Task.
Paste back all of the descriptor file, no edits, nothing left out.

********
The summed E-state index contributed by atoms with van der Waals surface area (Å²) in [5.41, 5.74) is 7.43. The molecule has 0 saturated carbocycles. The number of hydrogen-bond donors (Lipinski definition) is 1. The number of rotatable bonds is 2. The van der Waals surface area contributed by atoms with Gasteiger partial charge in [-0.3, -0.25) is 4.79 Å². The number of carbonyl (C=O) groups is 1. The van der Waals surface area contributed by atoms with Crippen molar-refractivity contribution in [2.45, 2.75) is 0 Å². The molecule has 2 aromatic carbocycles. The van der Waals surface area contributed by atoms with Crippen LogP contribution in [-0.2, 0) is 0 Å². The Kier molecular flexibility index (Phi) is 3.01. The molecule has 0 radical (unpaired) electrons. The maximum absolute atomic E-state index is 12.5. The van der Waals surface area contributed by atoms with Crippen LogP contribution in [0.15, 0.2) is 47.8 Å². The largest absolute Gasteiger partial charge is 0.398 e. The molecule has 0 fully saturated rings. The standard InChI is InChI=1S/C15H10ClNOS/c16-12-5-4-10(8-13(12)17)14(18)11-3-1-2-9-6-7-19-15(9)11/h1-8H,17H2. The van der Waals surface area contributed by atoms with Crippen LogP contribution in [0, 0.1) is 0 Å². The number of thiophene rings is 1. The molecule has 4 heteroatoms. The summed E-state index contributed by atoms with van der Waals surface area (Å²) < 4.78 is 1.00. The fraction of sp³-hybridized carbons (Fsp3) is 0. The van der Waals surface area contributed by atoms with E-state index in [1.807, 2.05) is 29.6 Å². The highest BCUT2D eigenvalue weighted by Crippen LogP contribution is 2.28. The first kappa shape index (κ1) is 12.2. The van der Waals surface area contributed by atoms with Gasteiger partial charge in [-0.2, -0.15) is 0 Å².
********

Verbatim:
The summed E-state index contributed by atoms with van der Waals surface area (Å²) in [5.41, 5.74) is 7.43. The molecule has 0 saturated carbocycles. The number of hydrogen-bond donors (Lipinski definition) is 1. The number of rotatable bonds is 2. The van der Waals surface area contributed by atoms with Gasteiger partial charge in [-0.3, -0.25) is 4.79 Å². The number of carbonyl (C=O) groups is 1. The van der Waals surface area contributed by atoms with Crippen molar-refractivity contribution in [2.45, 2.75) is 0 Å². The molecule has 2 aromatic carbocycles. The van der Waals surface area contributed by atoms with Crippen LogP contribution in [-0.2, 0) is 0 Å². The Kier molecular flexibility index (Phi) is 3.01. The molecule has 0 radical (unpaired) electrons. The maximum absolute atomic E-state index is 12.5. The van der Waals surface area contributed by atoms with Crippen LogP contribution in [0.15, 0.2) is 47.8 Å². The largest absolute Gasteiger partial charge is 0.398 e. The molecule has 0 fully saturated rings. The standard InChI is InChI=1S/C15H10ClNOS/c16-12-5-4-10(8-13(12)17)14(18)11-3-1-2-9-6-7-19-15(9)11/h1-8H,17H2. The van der Waals surface area contributed by atoms with Crippen LogP contribution in [0, 0.1) is 0 Å². The number of thiophene rings is 1. The molecule has 4 heteroatoms. The summed E-state index contributed by atoms with van der Waals surface area (Å²) < 4.78 is 1.00. The fraction of sp³-hybridized carbons (Fsp3) is 0. The van der Waals surface area contributed by atoms with E-state index in [1.807, 2.05) is 29.6 Å². The highest BCUT2D eigenvalue weighted by Crippen LogP contribution is 2.28. The first kappa shape index (κ1) is 12.2. The van der Waals surface area contributed by atoms with Gasteiger partial charge in [-0.2, -0.15) is 0 Å².